Movie Magazine International

Wild Things

USA - 1998

Movie Review By Blue Velvet

Rebellious, enterprising and completely indifferent to the notion of subtlety, the film "Wild Things" embodies the very traits of a thriller which director, John McNaughton, finds so irresistible. Gorgeous young characters, tabooish sex, gobs of money, and a rage driven by class struggle, McNaughton presses on the pulse of adolescent logic and his direction keeps the film interesting. Yet outside of its hypnotic materialistic and sensual charms, "Wild Things" trips over a tangled bundle of far-fetched crime theories which would nauseate serious noir-loving audiences. Which isn't to say that the film suffers from its unorthodox slightness but rather that it loses appeal outside its niche of young viewers.

>From the exclusive beach community called Blue Bay to the neighboring alligator infested swamp towns, the film starts off in a Florida high school where class precedence is set by chest size, beauty, and location of residence. Sex drips off the pores of everything that moves. Matt Dillon struts as the school's studly teacher of the year, Sam Lombardo, and despite his middle class life, he's the prime catch among wealthy gorgeous Blue Bay women not to mention girls. But he trips into trouble with those very women and he even drops to the mercy of a scowling student from the wrong side of the swamps played by Neve Campbell. Moreover a detective played by Kevin Bacon also stands to make Sam's life a legal hell.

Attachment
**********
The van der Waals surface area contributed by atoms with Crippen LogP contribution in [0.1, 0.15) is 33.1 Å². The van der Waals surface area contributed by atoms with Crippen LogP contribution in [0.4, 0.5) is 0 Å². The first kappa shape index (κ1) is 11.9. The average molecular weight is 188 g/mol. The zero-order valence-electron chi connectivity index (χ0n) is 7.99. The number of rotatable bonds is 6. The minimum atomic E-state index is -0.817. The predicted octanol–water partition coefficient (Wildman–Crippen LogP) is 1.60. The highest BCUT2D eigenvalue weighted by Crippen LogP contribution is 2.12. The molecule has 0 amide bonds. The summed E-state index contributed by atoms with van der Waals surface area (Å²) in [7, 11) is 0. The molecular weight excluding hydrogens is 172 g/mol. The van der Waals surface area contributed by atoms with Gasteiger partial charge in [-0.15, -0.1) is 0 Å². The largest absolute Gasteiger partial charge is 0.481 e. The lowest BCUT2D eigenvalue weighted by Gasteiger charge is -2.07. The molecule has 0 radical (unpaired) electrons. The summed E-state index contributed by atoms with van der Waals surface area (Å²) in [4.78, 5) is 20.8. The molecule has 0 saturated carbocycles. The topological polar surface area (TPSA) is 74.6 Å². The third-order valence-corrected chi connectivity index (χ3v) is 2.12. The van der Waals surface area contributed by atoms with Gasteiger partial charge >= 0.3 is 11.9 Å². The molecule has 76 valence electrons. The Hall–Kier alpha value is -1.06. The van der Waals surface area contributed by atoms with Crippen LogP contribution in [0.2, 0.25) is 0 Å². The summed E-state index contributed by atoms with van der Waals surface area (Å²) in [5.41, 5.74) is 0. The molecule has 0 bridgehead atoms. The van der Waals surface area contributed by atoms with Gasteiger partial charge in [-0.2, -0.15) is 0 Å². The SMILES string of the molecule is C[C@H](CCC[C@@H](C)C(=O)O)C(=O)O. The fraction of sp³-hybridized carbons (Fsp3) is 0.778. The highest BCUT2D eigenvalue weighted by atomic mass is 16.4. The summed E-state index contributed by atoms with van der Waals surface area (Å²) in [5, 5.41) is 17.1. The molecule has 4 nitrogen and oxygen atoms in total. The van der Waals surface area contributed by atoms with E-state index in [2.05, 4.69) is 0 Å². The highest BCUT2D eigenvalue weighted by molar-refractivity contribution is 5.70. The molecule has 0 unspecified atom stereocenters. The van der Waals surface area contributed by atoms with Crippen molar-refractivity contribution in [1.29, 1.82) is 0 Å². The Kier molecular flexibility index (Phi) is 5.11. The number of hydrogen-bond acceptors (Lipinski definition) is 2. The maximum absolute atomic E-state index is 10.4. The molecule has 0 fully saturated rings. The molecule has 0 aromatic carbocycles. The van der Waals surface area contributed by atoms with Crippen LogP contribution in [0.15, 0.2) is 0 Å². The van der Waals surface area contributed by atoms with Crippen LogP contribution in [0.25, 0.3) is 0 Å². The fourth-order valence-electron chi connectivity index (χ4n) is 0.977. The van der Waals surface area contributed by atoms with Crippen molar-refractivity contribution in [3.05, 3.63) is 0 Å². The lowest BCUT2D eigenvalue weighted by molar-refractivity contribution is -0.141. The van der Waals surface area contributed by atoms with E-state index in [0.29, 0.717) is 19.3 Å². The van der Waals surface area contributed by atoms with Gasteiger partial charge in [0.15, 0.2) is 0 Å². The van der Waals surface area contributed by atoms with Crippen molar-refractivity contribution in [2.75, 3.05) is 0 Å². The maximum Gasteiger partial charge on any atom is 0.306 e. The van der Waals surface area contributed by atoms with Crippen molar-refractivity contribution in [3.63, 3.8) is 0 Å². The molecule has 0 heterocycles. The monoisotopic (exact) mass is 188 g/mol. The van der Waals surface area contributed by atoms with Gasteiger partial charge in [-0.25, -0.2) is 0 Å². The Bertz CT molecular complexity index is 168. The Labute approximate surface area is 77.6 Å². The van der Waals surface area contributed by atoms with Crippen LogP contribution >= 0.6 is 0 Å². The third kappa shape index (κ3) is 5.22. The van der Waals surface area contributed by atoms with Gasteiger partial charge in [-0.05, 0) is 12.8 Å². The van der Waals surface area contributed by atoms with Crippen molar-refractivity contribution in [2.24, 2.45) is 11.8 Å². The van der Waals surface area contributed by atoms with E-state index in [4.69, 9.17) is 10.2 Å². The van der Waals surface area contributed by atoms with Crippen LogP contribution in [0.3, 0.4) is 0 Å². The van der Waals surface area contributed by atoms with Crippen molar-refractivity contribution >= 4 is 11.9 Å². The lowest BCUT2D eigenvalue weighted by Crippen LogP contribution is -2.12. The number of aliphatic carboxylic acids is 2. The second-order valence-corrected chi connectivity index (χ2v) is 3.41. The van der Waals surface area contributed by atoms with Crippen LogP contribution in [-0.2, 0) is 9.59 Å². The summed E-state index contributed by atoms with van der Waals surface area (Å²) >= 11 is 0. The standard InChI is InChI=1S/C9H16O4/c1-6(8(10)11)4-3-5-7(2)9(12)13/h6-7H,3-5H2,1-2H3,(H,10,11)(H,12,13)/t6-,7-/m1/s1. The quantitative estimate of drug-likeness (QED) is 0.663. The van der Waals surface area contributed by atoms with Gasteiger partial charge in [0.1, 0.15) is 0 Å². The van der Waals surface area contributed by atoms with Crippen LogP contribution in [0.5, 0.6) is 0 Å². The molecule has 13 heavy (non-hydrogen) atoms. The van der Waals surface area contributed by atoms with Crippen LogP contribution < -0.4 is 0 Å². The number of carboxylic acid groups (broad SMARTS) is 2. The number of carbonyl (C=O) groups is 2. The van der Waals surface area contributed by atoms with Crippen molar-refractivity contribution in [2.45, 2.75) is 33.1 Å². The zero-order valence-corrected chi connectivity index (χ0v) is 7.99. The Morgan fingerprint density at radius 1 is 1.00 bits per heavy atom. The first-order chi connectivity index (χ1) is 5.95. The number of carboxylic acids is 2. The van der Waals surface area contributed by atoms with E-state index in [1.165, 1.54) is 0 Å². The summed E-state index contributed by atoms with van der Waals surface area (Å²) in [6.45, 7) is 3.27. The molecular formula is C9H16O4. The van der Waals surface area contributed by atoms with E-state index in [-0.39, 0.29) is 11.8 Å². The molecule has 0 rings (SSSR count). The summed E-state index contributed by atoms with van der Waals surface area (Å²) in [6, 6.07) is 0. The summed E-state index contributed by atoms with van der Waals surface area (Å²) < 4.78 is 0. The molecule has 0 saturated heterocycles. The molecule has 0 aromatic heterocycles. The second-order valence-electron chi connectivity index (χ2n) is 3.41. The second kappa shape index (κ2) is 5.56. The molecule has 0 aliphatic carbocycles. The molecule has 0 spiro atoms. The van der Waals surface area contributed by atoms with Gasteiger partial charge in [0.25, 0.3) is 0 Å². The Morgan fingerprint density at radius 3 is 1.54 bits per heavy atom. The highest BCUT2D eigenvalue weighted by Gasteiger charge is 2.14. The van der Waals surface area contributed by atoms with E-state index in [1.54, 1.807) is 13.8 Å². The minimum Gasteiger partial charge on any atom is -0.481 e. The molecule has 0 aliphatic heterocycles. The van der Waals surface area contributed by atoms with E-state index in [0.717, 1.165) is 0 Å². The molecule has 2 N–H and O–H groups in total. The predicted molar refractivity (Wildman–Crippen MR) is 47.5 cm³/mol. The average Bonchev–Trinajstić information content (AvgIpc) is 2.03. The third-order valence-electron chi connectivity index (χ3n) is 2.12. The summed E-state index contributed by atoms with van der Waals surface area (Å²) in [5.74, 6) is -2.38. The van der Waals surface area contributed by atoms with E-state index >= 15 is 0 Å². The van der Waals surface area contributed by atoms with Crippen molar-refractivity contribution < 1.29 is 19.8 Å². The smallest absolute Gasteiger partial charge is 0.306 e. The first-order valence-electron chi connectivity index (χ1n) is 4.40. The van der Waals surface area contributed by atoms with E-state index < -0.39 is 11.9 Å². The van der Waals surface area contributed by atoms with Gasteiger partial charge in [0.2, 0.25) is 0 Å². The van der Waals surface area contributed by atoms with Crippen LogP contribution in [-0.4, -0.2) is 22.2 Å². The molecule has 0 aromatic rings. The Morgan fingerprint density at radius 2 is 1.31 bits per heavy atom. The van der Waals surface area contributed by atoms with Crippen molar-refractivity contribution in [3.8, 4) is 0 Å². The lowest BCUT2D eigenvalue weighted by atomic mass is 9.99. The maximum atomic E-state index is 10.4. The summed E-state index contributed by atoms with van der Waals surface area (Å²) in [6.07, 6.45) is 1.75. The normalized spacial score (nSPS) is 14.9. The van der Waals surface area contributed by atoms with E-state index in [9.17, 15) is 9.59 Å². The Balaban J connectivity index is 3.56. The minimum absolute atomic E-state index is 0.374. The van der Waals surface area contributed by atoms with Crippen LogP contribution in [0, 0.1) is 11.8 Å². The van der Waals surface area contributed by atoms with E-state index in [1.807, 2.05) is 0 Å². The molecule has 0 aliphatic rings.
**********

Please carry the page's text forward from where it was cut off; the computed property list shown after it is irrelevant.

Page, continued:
The film presents mysteries that compound themselves into sub-mysteries to trick and deceive audiences with the resolution embedded within the closing credits. McNaughton knowingly lets the plot overshadow the characters. Showing the least amount of skin, Bill Murray actually offers the most entertainment in his role as a cheeseball lawyer while the film's other characters just flash snippets of sex appeal and frustration. The slippery plot squirms out of boundaries of believability, so the film's stronghold dissolves rather than gains momentum by the end. Yet, with that frantic pace and those sexier-than-sin characters, audiences hungry for a sizzling crime spin will adore the dizziness of "Wild Things."

© 1998 - Blue Velvet - Air Date: 03/25/98

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